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4 Tips to Find a Mentor Fit for the New Economy

If you’re a young professional or entrepreneur who wants to build these skills through mentoring, here are some tips to find the right mentor.

Millennials are the most entrepreneurial generation in American history. Not only have 50 percent of Millennials started a business (or hope to), but their entrepreneurship rate is 10 percent higher than the general population. A 2011 survey by Buzz Marketing Group and the Young Entrepreneur Council also found that 35 percent of recent college graduates started a side business. While my generation is as keen as ever on the idea of working with a mentor — according to the 14th Annual Global CEO Survey by Pricewaterhouse Coopers, 98 percent of Millennials see a mentor as integral to career development — the look and feel of the mentoring relationship needs to evolve to support these new realities.

In order for Millenials to move back and forth between entrepreneurship and working for a traditional company, it’s vital that we stop viewing mentors solely as people who help their mentees climb a linear career ladder. Instead, mentor and mentee must work together to build experiences that enable the mentee to develop in several specific, vital areas for success: the ability to build mutually beneficial relationships, use high-impact and audience-centered communication, empower peak performance in one’s self and one’s team, and be adaptable and resilient to organizational change.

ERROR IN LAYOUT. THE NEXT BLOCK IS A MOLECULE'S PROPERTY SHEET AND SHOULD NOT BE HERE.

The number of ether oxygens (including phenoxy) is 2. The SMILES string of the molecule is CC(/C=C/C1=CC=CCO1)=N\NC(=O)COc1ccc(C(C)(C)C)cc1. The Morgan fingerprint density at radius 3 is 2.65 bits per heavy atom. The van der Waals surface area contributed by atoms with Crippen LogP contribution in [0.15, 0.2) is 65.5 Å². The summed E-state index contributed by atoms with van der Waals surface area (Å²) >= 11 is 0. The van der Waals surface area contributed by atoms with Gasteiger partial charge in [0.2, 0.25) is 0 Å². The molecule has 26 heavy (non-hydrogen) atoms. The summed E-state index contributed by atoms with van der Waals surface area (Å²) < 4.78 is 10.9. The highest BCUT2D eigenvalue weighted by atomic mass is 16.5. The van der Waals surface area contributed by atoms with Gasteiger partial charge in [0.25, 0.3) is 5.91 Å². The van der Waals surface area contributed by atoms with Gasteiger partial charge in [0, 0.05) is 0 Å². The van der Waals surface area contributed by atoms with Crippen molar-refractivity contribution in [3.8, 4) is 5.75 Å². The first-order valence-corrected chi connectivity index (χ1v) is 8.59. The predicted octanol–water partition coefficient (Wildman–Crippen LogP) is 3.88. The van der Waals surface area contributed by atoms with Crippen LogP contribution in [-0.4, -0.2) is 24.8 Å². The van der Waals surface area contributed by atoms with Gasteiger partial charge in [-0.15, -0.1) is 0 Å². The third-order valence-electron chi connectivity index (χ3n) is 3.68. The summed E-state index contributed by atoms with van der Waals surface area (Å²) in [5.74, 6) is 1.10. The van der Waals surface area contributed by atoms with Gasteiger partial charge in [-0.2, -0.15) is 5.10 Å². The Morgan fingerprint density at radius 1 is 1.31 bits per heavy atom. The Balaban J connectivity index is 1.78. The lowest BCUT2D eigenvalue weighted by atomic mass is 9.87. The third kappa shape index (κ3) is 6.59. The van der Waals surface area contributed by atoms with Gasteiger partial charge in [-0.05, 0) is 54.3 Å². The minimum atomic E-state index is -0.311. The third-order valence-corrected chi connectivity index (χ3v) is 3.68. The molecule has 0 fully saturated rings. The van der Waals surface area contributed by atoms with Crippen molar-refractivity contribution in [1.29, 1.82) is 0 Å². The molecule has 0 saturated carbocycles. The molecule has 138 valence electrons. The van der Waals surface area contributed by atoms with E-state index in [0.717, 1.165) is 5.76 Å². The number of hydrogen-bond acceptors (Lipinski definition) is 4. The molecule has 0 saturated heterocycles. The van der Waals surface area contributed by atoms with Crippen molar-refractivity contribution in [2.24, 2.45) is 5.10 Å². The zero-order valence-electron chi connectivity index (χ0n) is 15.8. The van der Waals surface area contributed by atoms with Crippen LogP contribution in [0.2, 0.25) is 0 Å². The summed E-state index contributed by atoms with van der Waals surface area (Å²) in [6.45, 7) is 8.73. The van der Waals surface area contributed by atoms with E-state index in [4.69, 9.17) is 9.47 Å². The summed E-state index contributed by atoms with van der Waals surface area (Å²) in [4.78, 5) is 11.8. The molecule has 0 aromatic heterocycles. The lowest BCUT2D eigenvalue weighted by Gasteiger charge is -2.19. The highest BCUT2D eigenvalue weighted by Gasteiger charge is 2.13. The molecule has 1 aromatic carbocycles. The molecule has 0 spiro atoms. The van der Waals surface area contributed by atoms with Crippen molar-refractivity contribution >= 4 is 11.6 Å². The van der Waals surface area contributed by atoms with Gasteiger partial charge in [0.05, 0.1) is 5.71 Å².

If you’re a young professional or entrepreneur who wants to build these skills through mentoring, here are some tips to find the right mentor:

     

  1. Raise your voice when selecting a mentor. As a mentee who needs skill development, scout for mentors who already possess those skills and who also have the right personality and coaching style for that professional development to stick. Co-create the mentoring relationship to ensure that both parties are engaged for complementary reasons, are clear on expectations and accountability, and have the ability to renegotiate the look, feel and terms of the relationship periodically, in order to keep it mutually beneficial.
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  3. Consider having more than one mentor. One of the benefits of a mentorship is developing a relationship with someone who becomes a champion for you, introducing you to people and opportunities you might not otherwise have access to. For women and minorities who often feel left out of prestigious formal and informal industry networks, and also experience barriers to accessing venture capital, having multiple mentors who believe in you can help exponentially build a network with power players across industries and sectors.
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  5. Look beyond your current company’s four walls. The Bureau of Labor Statistics (BLS) predicts that Millennials will have approximately nine jobs by the age of 32. While some Millennials fantasize about one day occupying the C-Suite in our current digs, most of us are realistic enough to know that we need to consistently keep our head on a swivel so that we can land feet-first in a new position, if and when we want or need to. It’s vital for Millennials to choose mentors who don’t have a stake in you staying in your current position — a cheerleader without an agenda. Then, a mentor can help facilitate your movement in and out of entrepreneurship, as you desire.
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  7. Get ready to give back. Comprising 50 percent of the workplace by 2014, according to American Society of Training and Development (ASTD) President, Tony Bingham, and with 70+ million Baby Boomers retiring over the next 20 years, even those Millennials who aren’t launching their own businesses will be asked to take on leadership roles earlier than any generation in our nation’s history. Gain hands-on leadership experience by asking your mentor(s) how you can aid them: be it building online communities or spearheading sustainability initiatives. Buff up the necessary muscles to be an effective leader in your current and future roles.
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